Rochester-area experts are scheduled to be presenters or have information tables. 

To Rogers’ knowledge, her Rochester contingent is the only one arriving on two wheels.

“We want to show our community and all the communities we’re going through that people are in recovery, people are determined,” Rogers said. “We will let people know that we won’t let (addiction) stop us. We’ll keep fighting, we’ll keep pushing, we’ll keep encouraging each other and that’s what this is all about.”

This is the second time a Rochester contingent has biked to the conference. Rogers represented Exercise Express on last year's ride with four people from ROCovery Fitness. This year, the core group is doubled, with seven from Exercise Express and three from ROCovery Fitness, scheduled to participate. The organizations accepted donations to support the riders.

She said the entourage will pick up riders along the route, which starts at Tow Path Park in Buffalo.

“We added Buffalo because they have a large recovery community and we have a great relationship with them,” Rogers said.

After biking Wednesday from Buffalo to Rochester, the group will start Thursday morning with a 7 a.m. community breakfast at ROCovery Fitness, 1035 Dewey Ave., according to  a news release from ROCovery Fitness co-founder and Chief Executive Officer Yana Khashper. At 8 a.m., the riders will be escorted by Rochester Police Department officers to Exercise Express to begin the next leg.

The bicyclists can expect a hero's welcome when they reach the conference.

Stephanie Campbell, executive director of Friends of Recovery — New York ,said a contingent would greet the riders with signs, cheers and confetti.

She said the ride represents what is happening in the recovery movement. "We're able to connect with a community, we're able to do something that is meaningful, that has purpose, and that really is about beind of service and supporting others."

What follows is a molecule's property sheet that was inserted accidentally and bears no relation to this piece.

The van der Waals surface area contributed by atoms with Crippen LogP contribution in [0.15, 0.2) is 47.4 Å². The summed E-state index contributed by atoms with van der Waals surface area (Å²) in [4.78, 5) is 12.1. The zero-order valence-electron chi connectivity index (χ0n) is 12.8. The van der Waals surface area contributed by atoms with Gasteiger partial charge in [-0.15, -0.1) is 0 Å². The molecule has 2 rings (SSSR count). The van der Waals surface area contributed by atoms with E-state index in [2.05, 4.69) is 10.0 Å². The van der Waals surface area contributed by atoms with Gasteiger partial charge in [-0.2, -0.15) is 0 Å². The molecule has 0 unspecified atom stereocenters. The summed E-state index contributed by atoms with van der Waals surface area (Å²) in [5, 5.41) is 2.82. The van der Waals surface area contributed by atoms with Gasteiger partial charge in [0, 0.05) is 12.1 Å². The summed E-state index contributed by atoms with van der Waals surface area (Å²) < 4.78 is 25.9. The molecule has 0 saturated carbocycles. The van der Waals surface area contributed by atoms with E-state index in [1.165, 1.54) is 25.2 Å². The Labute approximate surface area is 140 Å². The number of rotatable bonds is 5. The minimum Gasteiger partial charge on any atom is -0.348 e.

Positive thinker 

Kim King said that biking to Albany will be hard, but she and the other riders will support each other. In biking, like in recovery, "you can't give up," she said. (Photo: Olivia Lopez, Olivia Lopez/Rochester Democrat and Chronicle)

The itinerary has the bicyclists riding at a clip of 12 to 15 mph and covering more than 90 miles each of the first two days, followed by days of slightly more 70, 67 and 49 miles each. The route mostly is on the Erie Canal path. Support vehicles will meet the riders at checkpoints.

"When you're at the bottom, sometimes you don't see a way back up," King said. "Showing we can do this, we have the endurance to do this, gives them hope that they can pick up their lives and start something, whether it's exercise, or the arts or different things to get them out of their depression."

King said she was getting nervous waiting for the ride to start.

“It’s going to be challenge,” she said, then gave herself a pep talk.

 “You’ve got to think positive. You can’t give up.”

PSINGER@Gannett.com